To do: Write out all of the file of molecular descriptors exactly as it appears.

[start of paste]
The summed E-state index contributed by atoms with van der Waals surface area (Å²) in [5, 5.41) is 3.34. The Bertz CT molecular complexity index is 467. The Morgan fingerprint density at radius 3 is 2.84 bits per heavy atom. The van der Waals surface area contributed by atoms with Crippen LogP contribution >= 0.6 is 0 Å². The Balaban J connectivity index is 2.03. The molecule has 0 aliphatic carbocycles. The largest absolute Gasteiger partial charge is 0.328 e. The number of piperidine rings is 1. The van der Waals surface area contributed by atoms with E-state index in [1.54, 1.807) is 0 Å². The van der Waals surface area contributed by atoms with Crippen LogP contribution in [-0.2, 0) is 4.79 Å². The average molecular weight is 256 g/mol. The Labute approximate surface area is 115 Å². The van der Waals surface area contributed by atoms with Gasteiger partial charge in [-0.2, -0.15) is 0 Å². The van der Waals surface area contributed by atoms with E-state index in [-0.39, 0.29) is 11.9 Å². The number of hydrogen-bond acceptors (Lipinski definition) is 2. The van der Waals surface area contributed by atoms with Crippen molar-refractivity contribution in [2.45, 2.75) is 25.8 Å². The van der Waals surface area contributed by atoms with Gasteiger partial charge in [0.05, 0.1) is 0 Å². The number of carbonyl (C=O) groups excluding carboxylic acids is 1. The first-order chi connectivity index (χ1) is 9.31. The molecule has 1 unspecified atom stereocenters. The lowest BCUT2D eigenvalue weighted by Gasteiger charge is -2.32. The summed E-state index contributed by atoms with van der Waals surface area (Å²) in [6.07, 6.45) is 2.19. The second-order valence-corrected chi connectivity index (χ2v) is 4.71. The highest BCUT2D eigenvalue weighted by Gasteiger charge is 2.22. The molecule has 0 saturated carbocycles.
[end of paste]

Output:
The summed E-state index contributed by atoms with van der Waals surface area (Å²) in [5, 5.41) is 3.34. The Bertz CT molecular complexity index is 467. The Morgan fingerprint density at radius 3 is 2.84 bits per heavy atom. The van der Waals surface area contributed by atoms with Crippen LogP contribution >= 0.6 is 0 Å². The Balaban J connectivity index is 2.03. The molecule has 0 aliphatic carbocycles. The largest absolute Gasteiger partial charge is 0.328 e. The number of piperidine rings is 1. The van der Waals surface area contributed by atoms with E-state index in [1.54, 1.807) is 0 Å². The van der Waals surface area contributed by atoms with Crippen LogP contribution in [-0.2, 0) is 4.79 Å². The average molecular weight is 256 g/mol. The Labute approximate surface area is 115 Å². The van der Waals surface area contributed by atoms with Gasteiger partial charge in [-0.2, -0.15) is 0 Å². The van der Waals surface area contributed by atoms with E-state index in [-0.39, 0.29) is 11.9 Å². The number of hydrogen-bond acceptors (Lipinski definition) is 2. The van der Waals surface area contributed by atoms with Crippen molar-refractivity contribution in [2.45, 2.75) is 25.8 Å². The van der Waals surface area contributed by atoms with Gasteiger partial charge in [0.05, 0.1) is 0 Å². The number of carbonyl (C=O) groups excluding carboxylic acids is 1. The first-order chi connectivity index (χ1) is 9.31. The molecule has 1 unspecified atom stereocenters. The lowest BCUT2D eigenvalue weighted by Gasteiger charge is -2.32. The summed E-state index contributed by atoms with van der Waals surface area (Å²) in [6.07, 6.45) is 2.19. The second-order valence-corrected chi connectivity index (χ2v) is 4.71. The highest BCUT2D eigenvalue weighted by Gasteiger charge is 2.22. The molecule has 0 saturated carbocycles.